Israel: The Need for Responsible Dissent in the Peace Process

Am I my brother’s keeper? (Genesis 4:1)

 

Issue

 

The assassination of the Prime Minister of Israel Yitzhak Rabin has focused the attention of Jewry in Israel and worldwide on the genesis of acts of violence committed by Jews who claim to act in the name of religion.

 

Background

 

Jews will not forget the shock and horror of the announcement on Saturday, November 4, 1995, that Prime Minister Yitzhak Rabin not only had been assassinated but that the accused assassin is a Jew. This right-wing Jewish extremist, denying the legitimacy of the peace process, had claimed in court that murder was his obligation according to Jewish law. When Women of Reform Judaism, in a 1993 resolution Ethnic Conflict and Violence, condemned “acts of political violence committed in the name of religion” by adherents of religious fundamentalism, its applicability in these circumstances was beyond imagining.

 

The rhetoric of the intra-Israeli battle over the validity of the peace initiative and the withdrawal from the Gaza Strip and West Bank escalated beyond political discourse to an extremism that included public character assassination of the late Yitzhak Rabin. This rhetoric, unleashed in America as well as Israel, created a climate that encouraged, tolerated, and even sanctioned acts of murder and assassination by Jews in the name of religion. Such acts of terrorism and violence, whether committed against any group or individual, constitute a distortion of Jewish law and Jewish values that is abhorrent to mainstream Jewry.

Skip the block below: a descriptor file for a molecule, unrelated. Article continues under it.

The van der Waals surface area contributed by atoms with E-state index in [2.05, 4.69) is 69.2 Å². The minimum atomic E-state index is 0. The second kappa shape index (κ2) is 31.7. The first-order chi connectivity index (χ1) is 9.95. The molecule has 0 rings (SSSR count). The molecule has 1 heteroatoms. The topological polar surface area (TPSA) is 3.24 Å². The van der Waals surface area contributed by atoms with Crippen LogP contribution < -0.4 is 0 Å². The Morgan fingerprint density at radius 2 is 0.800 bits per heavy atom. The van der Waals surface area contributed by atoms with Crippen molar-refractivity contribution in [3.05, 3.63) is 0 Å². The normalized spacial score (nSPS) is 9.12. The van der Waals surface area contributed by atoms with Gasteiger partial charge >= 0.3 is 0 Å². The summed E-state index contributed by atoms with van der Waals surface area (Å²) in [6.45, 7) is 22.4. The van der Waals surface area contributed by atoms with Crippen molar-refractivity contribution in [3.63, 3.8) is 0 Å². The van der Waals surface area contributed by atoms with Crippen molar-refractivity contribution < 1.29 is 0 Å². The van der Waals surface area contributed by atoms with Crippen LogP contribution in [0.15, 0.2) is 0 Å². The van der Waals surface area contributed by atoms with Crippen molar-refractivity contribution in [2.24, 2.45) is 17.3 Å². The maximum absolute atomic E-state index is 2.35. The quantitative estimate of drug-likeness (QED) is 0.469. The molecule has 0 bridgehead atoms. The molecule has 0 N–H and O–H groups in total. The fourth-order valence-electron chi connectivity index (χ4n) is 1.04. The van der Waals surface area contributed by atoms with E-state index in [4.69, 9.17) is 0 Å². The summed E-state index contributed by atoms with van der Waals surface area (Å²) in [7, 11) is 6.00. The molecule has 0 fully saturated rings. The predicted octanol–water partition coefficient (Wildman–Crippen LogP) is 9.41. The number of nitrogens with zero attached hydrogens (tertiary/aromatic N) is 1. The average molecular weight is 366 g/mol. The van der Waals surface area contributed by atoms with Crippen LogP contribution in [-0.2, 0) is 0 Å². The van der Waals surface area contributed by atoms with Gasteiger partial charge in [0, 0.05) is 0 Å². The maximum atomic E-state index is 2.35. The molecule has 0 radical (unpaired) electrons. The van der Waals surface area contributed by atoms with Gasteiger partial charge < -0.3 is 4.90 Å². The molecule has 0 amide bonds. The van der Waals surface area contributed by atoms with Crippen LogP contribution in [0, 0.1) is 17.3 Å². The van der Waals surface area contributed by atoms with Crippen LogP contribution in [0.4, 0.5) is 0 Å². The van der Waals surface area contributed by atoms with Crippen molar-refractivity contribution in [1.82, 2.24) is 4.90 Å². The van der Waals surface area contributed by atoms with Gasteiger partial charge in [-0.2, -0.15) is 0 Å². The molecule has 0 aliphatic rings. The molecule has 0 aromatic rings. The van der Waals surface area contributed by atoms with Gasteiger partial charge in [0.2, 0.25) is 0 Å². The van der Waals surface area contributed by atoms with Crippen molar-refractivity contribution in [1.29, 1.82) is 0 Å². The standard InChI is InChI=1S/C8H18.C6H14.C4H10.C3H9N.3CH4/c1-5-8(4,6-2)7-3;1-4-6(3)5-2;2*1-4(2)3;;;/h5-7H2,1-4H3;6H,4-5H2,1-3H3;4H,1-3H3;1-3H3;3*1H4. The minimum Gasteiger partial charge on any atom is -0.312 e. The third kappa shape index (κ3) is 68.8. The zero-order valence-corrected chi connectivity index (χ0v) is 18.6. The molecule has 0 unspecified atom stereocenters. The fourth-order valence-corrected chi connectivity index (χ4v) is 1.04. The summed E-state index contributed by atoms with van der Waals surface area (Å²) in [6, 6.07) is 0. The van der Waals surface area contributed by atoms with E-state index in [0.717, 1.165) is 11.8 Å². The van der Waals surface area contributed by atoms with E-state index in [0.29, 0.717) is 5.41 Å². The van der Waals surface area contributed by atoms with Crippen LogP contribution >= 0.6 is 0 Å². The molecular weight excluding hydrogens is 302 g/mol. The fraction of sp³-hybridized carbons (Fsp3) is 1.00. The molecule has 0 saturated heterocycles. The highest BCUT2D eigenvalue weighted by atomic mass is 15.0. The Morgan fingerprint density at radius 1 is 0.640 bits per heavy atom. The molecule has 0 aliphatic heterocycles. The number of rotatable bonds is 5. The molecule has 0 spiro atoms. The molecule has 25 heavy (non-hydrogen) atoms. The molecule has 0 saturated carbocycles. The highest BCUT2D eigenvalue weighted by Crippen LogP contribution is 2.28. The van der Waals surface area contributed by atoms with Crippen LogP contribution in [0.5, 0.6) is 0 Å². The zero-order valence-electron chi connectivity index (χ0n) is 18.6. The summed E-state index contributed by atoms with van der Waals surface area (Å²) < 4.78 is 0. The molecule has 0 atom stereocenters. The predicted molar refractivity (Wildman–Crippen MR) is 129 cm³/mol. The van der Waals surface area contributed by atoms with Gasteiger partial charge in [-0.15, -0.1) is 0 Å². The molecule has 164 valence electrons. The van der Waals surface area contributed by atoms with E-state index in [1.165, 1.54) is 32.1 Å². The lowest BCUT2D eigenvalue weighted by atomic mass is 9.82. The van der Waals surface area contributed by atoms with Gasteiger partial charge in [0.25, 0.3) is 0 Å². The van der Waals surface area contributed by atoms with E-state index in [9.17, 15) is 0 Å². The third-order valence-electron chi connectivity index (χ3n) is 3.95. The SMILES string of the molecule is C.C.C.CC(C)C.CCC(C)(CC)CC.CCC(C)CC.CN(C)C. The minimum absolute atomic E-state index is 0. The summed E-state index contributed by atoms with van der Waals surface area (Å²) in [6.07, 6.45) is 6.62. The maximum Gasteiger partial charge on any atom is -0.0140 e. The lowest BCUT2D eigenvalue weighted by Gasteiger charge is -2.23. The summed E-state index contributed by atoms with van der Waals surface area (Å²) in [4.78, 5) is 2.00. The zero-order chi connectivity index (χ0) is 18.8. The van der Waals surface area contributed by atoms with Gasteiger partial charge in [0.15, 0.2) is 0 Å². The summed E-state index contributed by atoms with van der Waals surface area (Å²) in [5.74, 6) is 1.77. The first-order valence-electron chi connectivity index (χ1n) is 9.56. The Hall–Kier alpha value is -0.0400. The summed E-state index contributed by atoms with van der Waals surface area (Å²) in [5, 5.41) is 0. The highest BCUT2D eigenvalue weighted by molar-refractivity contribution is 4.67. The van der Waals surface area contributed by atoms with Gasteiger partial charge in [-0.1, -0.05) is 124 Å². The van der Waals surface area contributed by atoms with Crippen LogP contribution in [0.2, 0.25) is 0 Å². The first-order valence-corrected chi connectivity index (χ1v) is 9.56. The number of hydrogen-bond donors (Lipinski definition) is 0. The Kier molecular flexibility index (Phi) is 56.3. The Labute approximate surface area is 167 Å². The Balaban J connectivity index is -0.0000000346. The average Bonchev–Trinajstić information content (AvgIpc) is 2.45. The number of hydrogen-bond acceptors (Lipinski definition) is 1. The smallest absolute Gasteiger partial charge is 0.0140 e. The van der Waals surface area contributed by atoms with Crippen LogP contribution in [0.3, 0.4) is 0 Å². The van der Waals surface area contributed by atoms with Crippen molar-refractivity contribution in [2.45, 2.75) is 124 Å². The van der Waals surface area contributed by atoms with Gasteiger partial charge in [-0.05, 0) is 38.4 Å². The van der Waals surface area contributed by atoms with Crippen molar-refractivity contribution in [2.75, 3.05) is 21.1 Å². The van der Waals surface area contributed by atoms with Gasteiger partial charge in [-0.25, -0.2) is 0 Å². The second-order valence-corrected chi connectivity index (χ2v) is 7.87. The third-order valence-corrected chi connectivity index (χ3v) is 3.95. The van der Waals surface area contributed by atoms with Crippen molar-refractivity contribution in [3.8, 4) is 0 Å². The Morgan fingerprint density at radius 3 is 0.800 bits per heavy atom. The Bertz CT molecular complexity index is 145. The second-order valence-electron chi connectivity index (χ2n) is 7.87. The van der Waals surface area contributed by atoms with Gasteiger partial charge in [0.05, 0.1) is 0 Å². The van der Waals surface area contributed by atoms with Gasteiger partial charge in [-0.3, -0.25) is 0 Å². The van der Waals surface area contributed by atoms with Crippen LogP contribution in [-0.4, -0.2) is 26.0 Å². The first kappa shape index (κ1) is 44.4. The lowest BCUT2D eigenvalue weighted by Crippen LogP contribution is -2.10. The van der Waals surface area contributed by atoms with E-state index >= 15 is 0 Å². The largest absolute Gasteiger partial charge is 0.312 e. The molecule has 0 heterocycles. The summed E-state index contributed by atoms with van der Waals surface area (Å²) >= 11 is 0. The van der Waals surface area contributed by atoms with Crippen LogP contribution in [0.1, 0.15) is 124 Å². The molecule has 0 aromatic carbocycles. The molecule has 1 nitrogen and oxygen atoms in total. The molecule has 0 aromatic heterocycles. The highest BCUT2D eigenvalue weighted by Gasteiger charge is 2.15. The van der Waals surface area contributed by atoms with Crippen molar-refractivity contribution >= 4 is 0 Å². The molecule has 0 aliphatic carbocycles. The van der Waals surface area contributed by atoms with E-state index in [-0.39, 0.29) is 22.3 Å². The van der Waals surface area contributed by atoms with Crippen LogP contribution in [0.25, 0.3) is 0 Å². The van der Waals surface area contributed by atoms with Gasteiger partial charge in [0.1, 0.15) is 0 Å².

Resolution

 

The Women of Reform Judaism expresses its horror and outrage at the assassination of Yitzhak Rabin, the Prime Minister of Israel, and urges its affiliates to:

 

  1. Remind all Jews that the democratic process is based upon responsible and nonviolent dissent.
  2. Call for a return to civility in political discourse in Israel, in North America, and in other Jewish communities.
  3. Strongly condemn rhetoric by members of the extremist political and religious right-wing that incites against government officials and their supporters.
  4. Strongly condemn the financial support of extremists in Israel, the sanction of their activities, and assistance in supplying them with weapons and para-military training by political and religious extremists outside Israel.
  5. Urge determination on the part of the Israeli political mainstream to reject the voices and acts of extremists.
  6. Remain committed to the peace process and fully support the peace policies of the former Rabin government which are now being pursued by Prime Minister Shimon Peres.

 

We urge Sisterhoods to communicate these positions by holding Sisterhood and congregational programs, asking their rabbis to speak out, and by writing letters to government officials of their own countries and Israel and to editors of community publications.

 

Further, Sisterhood women worldwide pray that the family of the late Yitzhak Rabin, his friends and colleagues, and the Israeli people will be granted healing and an end to pain.